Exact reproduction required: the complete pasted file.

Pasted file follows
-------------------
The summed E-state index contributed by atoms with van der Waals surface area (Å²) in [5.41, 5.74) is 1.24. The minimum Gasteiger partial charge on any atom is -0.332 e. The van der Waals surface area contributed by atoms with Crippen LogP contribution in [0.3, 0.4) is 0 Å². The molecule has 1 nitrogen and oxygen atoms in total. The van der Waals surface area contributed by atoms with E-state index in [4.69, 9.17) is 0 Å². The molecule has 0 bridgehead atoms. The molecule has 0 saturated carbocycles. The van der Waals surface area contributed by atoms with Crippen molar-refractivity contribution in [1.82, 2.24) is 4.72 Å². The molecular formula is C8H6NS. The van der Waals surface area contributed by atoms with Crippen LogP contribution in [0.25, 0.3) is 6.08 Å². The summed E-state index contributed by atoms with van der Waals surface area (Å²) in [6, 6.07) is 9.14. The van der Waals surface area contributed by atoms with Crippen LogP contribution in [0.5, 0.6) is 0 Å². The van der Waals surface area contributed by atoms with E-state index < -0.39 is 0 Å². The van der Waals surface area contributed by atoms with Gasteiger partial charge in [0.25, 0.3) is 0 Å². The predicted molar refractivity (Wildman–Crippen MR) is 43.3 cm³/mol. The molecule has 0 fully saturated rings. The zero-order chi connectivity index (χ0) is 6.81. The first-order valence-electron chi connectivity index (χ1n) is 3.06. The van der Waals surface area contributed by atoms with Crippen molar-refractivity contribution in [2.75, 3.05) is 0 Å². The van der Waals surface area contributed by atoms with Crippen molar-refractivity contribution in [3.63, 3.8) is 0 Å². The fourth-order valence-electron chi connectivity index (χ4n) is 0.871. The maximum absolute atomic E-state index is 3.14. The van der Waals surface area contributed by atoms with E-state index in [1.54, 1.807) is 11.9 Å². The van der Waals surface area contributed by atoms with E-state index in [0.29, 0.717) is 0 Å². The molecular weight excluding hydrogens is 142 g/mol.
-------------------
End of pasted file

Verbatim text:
The summed E-state index contributed by atoms with van der Waals surface area (Å²) in [5.41, 5.74) is 1.24. The minimum Gasteiger partial charge on any atom is -0.332 e. The van der Waals surface area contributed by atoms with Crippen LogP contribution in [0.3, 0.4) is 0 Å². The molecule has 1 nitrogen and oxygen atoms in total. The van der Waals surface area contributed by atoms with E-state index in [4.69, 9.17) is 0 Å². The molecule has 0 bridgehead atoms. The molecule has 0 saturated carbocycles. The van der Waals surface area contributed by atoms with Crippen molar-refractivity contribution in [1.82, 2.24) is 4.72 Å². The molecular formula is C8H6NS. The van der Waals surface area contributed by atoms with Crippen LogP contribution in [0.25, 0.3) is 6.08 Å². The summed E-state index contributed by atoms with van der Waals surface area (Å²) in [6, 6.07) is 9.14. The van der Waals surface area contributed by atoms with Crippen LogP contribution in [0.5, 0.6) is 0 Å². The van der Waals surface area contributed by atoms with E-state index < -0.39 is 0 Å². The van der Waals surface area contributed by atoms with Gasteiger partial charge in [0.25, 0.3) is 0 Å². The predicted molar refractivity (Wildman–Crippen MR) is 43.3 cm³/mol. The molecule has 0 fully saturated rings. The zero-order chi connectivity index (χ0) is 6.81. The first-order valence-electron chi connectivity index (χ1n) is 3.06. The van der Waals surface area contributed by atoms with Crippen molar-refractivity contribution in [2.75, 3.05) is 0 Å². The van der Waals surface area contributed by atoms with Crippen molar-refractivity contribution in [3.63, 3.8) is 0 Å². The fourth-order valence-electron chi connectivity index (χ4n) is 0.871. The maximum absolute atomic E-state index is 3.14. The van der Waals surface area contributed by atoms with E-state index in [1.54, 1.807) is 11.9 Å². The van der Waals surface area contributed by atoms with E-state index in [0.29, 0.717) is 0 Å². The molecular weight excluding hydrogens is 142 g/mol.